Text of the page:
Hello! I have had a few people ask me about brush script lettering, so in this weeks newsletter, I want to share with you some tips and techniques for creating custom brush script lettering. I have split this newsletter into three sections: Understanding the Brush Script Style, Drawing Brush Script, and Digitizing in Adobe Illustrator using vector with the pen tool.
1. Understanding the Brush Script Style
Before attempting to draw this style, I think it is important to first familiarize yourself with its key attributes. Below are three ideas to help you start thinking about the construction of brush script letters.
2. Drawing Brush Lettering
To find a reference to practice from, you can find a few examples by searching “Brush Script Font” in google images. For your convenience, I have pulled the following example. (This font is available for purchase from www.FontBros.com)
I’ve got a thing for bold scripts, so for this demonstration I want to focus in on recreating one letter and redrawing it to be even more bold than it already is. I like the capital “R” of this alphabet, so paying attention to the watch-outs we just went through, let’s recreate the letter “R”.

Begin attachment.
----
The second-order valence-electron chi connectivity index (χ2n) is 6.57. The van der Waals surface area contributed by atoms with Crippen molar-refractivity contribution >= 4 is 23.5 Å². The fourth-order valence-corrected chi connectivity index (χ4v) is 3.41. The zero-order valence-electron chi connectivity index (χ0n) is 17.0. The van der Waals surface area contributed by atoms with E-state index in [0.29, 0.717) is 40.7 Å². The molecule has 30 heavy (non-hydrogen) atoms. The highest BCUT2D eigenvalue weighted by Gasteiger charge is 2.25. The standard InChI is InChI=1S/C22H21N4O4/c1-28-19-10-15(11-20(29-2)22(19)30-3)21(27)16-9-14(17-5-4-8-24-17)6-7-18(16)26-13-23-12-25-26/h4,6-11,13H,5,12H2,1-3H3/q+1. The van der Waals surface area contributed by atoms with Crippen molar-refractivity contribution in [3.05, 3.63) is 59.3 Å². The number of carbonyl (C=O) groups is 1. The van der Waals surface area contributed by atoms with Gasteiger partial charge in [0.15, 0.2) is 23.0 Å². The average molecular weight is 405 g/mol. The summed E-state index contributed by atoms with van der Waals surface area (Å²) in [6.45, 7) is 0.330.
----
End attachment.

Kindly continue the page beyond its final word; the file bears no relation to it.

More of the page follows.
3. Digitizing in Adobe Illustrator - Vector with the Pen Tool
I start by scanning in the lettering. Since we will be working with vector on top of the image, the scan does not need to be overly high resolution.
Before getting into placing points onto the art, let’s look at a couple examples.
In the demonstration above, You will see that I like to make adjustments to the path on the fly. In this example, I laid down a point at the far left of the leg, and then moved down to the lowest extrema to plot the next point. At the same time as I clicked to add that bottom point, I held down Shift and dragged to the right until the path between the two points curved to line up with my sketch. I then overshot the pointed corner, adjusted the curve with the direct selection arrow (A), doubled back, and then clicked and dragged to create the final curve path of the leg. I picked up this tip for dealing with pointed corners from the professional lettering artist and blogger Sarah Dayan. She does a great job of explaining the benefits of treating corners in this way, so I recommend you check out her post Vectorizing Hand Lettering: Handling Angles.